Baroreceptor inhibition of respiration in conscious rats infused with phenylephrine (PE) or angiotensin II (ANG II)
The study was designed to determine 1) if ANG II acts centrally to stimulate ventilation, thus countering baroreflex inhibition of ventilation and, 2) to test the comparative thresholds for cardiac and respiratory baroreceptor reflexes between PE and ANG II infusions. Ventilation, metabolism, mean arterial blood pressure (MAP) and heart rate (HR) were monitored in male Sprague-Dawley rats during infusion doses of PE and ANG II to raise MAP to 40 mm Hg. Following a 20 min control saline infusion, the presser agent was infused for 60 rain. In the first 40 min MAP was increased and then, while the presser infusion was maintained, MAP was returned to the control level with sodium nitroprusside (SNP). Infusion of PE at doses raising MAP 20 and 40 mm Hg caused equal increases in ventilation and metabolism but HR was progressively decreased. The addition of SNP to the PE infusion returned MAP to control levels causing the teflex bradycardia to be abolished while the increased ventilation and metabolism were sustained. Ventilation was not stimulated by infusions of ANG II (MAP +40 mm Hg) nor was there bradycardia. When ANG II was infused with MAP at control levels, there was no stiàulation of ventilation nor was there a significant increase in HR. Unlike dogs, 1) ANG II does not stimulate ventilation in rats and 2) rats have a higher threshold for the baroreceptor pressor reflex. Supported by MRC (Canada) and the OTS.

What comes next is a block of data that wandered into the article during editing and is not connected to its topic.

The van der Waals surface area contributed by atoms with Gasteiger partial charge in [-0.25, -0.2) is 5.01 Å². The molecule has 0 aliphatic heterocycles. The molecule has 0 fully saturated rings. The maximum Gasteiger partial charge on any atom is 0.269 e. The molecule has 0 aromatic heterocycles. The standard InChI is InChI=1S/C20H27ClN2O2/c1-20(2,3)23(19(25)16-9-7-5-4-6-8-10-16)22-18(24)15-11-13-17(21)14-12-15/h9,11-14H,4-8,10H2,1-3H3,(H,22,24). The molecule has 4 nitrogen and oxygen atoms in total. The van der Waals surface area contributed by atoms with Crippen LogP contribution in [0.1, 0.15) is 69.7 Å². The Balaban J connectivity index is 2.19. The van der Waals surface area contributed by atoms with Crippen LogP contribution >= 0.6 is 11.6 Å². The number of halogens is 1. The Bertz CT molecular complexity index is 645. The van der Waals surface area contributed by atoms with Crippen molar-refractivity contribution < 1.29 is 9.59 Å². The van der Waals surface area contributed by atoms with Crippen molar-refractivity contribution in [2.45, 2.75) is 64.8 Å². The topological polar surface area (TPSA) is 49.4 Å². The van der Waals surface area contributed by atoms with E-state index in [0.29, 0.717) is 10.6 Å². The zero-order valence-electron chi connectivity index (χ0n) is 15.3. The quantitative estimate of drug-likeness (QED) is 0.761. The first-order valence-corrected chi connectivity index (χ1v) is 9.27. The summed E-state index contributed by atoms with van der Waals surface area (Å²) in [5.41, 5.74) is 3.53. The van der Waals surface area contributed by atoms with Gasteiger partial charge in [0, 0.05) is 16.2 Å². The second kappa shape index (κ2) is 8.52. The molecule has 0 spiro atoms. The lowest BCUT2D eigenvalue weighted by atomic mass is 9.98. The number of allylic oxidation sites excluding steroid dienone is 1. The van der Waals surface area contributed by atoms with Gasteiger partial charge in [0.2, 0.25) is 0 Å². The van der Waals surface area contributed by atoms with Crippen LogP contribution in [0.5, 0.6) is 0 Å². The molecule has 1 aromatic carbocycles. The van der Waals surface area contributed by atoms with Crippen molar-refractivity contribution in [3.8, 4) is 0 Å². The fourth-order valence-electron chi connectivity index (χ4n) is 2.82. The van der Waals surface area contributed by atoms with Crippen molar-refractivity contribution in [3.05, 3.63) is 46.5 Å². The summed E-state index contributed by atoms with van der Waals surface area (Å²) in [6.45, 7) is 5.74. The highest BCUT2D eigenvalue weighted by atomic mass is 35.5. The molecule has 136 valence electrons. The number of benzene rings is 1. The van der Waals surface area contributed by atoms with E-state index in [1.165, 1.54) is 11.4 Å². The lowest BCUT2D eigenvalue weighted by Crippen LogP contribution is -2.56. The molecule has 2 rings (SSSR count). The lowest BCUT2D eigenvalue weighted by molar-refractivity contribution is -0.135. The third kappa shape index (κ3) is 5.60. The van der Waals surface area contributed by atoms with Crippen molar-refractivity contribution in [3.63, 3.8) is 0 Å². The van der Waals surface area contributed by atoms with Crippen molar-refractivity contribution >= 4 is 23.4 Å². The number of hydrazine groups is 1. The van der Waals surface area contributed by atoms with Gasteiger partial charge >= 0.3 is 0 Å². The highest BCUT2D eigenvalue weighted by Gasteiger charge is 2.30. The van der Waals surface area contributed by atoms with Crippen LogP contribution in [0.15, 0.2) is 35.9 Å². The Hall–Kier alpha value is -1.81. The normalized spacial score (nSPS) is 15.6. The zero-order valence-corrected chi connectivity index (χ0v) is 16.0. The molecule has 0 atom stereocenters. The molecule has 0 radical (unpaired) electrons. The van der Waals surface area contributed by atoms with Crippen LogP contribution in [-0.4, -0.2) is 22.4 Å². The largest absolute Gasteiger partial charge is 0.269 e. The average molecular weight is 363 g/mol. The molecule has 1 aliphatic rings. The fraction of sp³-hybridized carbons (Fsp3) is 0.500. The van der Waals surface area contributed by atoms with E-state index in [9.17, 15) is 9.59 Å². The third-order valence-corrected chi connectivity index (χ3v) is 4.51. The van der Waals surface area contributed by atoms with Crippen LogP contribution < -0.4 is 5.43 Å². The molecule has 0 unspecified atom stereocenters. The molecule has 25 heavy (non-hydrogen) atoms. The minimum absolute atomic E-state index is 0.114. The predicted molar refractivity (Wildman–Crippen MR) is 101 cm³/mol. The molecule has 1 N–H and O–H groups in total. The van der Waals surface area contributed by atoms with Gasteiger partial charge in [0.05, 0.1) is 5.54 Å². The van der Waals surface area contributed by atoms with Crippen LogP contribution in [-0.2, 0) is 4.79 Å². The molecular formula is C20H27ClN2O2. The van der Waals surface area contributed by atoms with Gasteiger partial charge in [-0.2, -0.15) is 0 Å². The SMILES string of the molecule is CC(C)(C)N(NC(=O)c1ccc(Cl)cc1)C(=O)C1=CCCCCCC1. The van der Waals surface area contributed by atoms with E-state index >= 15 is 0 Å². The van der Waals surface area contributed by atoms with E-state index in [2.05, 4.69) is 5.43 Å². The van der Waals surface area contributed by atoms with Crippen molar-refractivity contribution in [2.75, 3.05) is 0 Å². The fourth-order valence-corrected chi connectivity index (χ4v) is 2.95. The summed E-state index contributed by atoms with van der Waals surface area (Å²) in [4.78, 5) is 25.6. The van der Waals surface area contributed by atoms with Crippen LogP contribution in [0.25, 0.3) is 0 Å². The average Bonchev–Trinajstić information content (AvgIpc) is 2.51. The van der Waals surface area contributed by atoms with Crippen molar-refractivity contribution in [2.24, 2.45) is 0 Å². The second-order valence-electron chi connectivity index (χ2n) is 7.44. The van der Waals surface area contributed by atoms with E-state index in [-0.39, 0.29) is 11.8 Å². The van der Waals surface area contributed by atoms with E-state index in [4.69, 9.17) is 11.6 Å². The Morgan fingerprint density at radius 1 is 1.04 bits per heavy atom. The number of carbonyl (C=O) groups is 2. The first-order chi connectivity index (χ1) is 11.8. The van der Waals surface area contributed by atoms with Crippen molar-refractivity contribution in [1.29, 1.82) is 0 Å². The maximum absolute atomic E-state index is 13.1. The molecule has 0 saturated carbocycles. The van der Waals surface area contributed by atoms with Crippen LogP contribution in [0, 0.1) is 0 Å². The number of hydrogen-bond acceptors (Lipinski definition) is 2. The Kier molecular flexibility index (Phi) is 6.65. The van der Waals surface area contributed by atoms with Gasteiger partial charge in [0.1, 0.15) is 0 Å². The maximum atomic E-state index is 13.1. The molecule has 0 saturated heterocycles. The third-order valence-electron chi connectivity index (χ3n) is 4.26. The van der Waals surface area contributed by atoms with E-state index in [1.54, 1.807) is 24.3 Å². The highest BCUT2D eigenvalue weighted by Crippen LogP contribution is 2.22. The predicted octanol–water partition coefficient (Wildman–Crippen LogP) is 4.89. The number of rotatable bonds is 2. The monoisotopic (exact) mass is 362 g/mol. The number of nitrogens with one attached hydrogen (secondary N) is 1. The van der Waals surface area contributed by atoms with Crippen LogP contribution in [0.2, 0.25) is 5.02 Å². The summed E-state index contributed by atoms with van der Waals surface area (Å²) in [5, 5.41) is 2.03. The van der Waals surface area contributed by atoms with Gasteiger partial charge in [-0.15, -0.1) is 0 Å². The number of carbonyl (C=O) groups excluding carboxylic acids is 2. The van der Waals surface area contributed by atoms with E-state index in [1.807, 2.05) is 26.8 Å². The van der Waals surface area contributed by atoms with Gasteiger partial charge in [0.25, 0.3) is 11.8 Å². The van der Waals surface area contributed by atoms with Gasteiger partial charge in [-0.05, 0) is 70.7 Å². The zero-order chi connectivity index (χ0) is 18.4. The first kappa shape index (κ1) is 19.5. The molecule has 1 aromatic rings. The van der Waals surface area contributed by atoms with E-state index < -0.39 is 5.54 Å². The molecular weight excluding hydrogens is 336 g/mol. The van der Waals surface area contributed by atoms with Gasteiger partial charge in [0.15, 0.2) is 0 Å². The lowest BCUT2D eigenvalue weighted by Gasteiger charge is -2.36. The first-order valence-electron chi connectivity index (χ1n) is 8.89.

Walker, JKL; Jennings, DE
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